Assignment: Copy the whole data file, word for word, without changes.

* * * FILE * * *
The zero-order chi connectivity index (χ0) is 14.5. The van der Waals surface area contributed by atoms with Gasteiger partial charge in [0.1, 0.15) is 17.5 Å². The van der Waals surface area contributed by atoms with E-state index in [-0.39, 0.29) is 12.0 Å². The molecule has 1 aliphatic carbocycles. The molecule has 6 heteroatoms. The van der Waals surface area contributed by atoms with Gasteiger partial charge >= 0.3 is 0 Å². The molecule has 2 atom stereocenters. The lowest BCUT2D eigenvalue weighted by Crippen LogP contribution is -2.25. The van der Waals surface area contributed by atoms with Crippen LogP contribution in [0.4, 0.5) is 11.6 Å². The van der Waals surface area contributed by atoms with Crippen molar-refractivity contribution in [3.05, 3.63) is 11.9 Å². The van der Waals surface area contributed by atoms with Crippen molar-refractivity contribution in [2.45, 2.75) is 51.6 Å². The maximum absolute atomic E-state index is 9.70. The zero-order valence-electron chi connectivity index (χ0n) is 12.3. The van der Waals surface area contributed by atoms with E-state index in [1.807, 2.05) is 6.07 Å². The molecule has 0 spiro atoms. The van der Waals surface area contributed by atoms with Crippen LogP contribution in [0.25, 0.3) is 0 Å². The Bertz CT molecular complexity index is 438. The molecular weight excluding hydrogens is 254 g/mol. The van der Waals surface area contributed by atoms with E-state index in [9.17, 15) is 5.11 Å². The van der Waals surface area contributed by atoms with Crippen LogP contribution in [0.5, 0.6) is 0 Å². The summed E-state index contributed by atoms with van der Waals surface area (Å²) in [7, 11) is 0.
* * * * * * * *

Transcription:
The zero-order chi connectivity index (χ0) is 14.5. The van der Waals surface area contributed by atoms with Gasteiger partial charge in [0.1, 0.15) is 17.5 Å². The van der Waals surface area contributed by atoms with E-state index in [-0.39, 0.29) is 12.0 Å². The molecule has 1 aliphatic carbocycles. The molecule has 6 heteroatoms. The van der Waals surface area contributed by atoms with Gasteiger partial charge >= 0.3 is 0 Å². The molecule has 2 atom stereocenters. The lowest BCUT2D eigenvalue weighted by Crippen LogP contribution is -2.25. The van der Waals surface area contributed by atoms with Crippen LogP contribution in [0.4, 0.5) is 11.6 Å². The van der Waals surface area contributed by atoms with Crippen molar-refractivity contribution in [3.05, 3.63) is 11.9 Å². The van der Waals surface area contributed by atoms with Crippen molar-refractivity contribution in [2.45, 2.75) is 51.6 Å². The maximum absolute atomic E-state index is 9.70. The zero-order valence-electron chi connectivity index (χ0n) is 12.3. The van der Waals surface area contributed by atoms with E-state index in [1.807, 2.05) is 6.07 Å². The molecule has 0 spiro atoms. The van der Waals surface area contributed by atoms with Crippen LogP contribution in [0.25, 0.3) is 0 Å². The Bertz CT molecular complexity index is 438. The molecular weight excluding hydrogens is 254 g/mol. The van der Waals surface area contributed by atoms with E-state index in [9.17, 15) is 5.11 Å². The van der Waals surface area contributed by atoms with Crippen LogP contribution in [0.5, 0.6) is 0 Å². The summed E-state index contributed by atoms with van der Waals surface area (Å²) in [7, 11) is 0.